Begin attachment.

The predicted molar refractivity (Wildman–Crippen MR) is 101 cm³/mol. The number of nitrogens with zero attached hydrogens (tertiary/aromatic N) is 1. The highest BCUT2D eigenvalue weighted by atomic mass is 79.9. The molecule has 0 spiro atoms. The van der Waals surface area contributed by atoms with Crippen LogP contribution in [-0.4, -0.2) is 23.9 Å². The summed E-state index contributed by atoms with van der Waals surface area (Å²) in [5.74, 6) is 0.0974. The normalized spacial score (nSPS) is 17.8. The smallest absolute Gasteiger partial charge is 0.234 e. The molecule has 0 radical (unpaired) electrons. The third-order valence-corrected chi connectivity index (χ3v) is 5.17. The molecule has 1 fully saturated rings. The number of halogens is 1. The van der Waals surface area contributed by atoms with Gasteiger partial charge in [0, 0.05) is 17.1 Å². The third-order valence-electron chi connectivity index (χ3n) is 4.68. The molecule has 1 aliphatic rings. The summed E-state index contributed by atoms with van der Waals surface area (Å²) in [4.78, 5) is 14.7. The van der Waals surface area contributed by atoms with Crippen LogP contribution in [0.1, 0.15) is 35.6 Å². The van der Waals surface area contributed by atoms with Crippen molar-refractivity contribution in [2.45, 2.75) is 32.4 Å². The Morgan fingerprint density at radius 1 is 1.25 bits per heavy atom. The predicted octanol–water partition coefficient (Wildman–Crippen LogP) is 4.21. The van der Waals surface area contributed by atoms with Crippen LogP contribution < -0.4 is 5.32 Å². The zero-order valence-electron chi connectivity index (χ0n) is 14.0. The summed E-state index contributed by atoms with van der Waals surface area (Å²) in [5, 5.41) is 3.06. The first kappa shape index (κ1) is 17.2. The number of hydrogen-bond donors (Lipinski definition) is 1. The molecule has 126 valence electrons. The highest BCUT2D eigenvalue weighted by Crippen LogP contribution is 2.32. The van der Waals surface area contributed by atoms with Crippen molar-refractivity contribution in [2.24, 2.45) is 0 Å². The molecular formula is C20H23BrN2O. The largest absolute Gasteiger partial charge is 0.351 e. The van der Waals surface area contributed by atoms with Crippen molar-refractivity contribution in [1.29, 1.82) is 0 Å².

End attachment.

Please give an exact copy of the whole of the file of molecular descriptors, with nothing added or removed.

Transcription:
The predicted molar refractivity (Wildman–Crippen MR) is 101 cm³/mol. The number of nitrogens with zero attached hydrogens (tertiary/aromatic N) is 1. The highest BCUT2D eigenvalue weighted by atomic mass is 79.9. The molecule has 0 spiro atoms. The van der Waals surface area contributed by atoms with Crippen LogP contribution in [-0.4, -0.2) is 23.9 Å². The summed E-state index contributed by atoms with van der Waals surface area (Å²) in [5.74, 6) is 0.0974. The normalized spacial score (nSPS) is 17.8. The smallest absolute Gasteiger partial charge is 0.234 e. The molecule has 0 radical (unpaired) electrons. The third-order valence-corrected chi connectivity index (χ3v) is 5.17. The molecule has 1 fully saturated rings. The number of halogens is 1. The van der Waals surface area contributed by atoms with Gasteiger partial charge in [0, 0.05) is 17.1 Å². The third-order valence-electron chi connectivity index (χ3n) is 4.68. The molecule has 1 aliphatic rings. The summed E-state index contributed by atoms with van der Waals surface area (Å²) in [4.78, 5) is 14.7. The van der Waals surface area contributed by atoms with Crippen LogP contribution in [0.1, 0.15) is 35.6 Å². The van der Waals surface area contributed by atoms with Crippen molar-refractivity contribution in [2.45, 2.75) is 32.4 Å². The Morgan fingerprint density at radius 1 is 1.25 bits per heavy atom. The predicted octanol–water partition coefficient (Wildman–Crippen LogP) is 4.21. The van der Waals surface area contributed by atoms with Crippen LogP contribution < -0.4 is 5.32 Å². The zero-order valence-electron chi connectivity index (χ0n) is 14.0. The summed E-state index contributed by atoms with van der Waals surface area (Å²) in [5, 5.41) is 3.06. The first kappa shape index (κ1) is 17.2. The number of hydrogen-bond donors (Lipinski definition) is 1. The molecule has 126 valence electrons. The highest BCUT2D eigenvalue weighted by Crippen LogP contribution is 2.32. The van der Waals surface area contributed by atoms with Crippen molar-refractivity contribution in [2.24, 2.45) is 0 Å². The molecular formula is C20H23BrN2O. The largest absolute Gasteiger partial charge is 0.351 e. The van der Waals surface area contributed by atoms with Crippen molar-refractivity contribution in [1.29, 1.82) is 0 Å².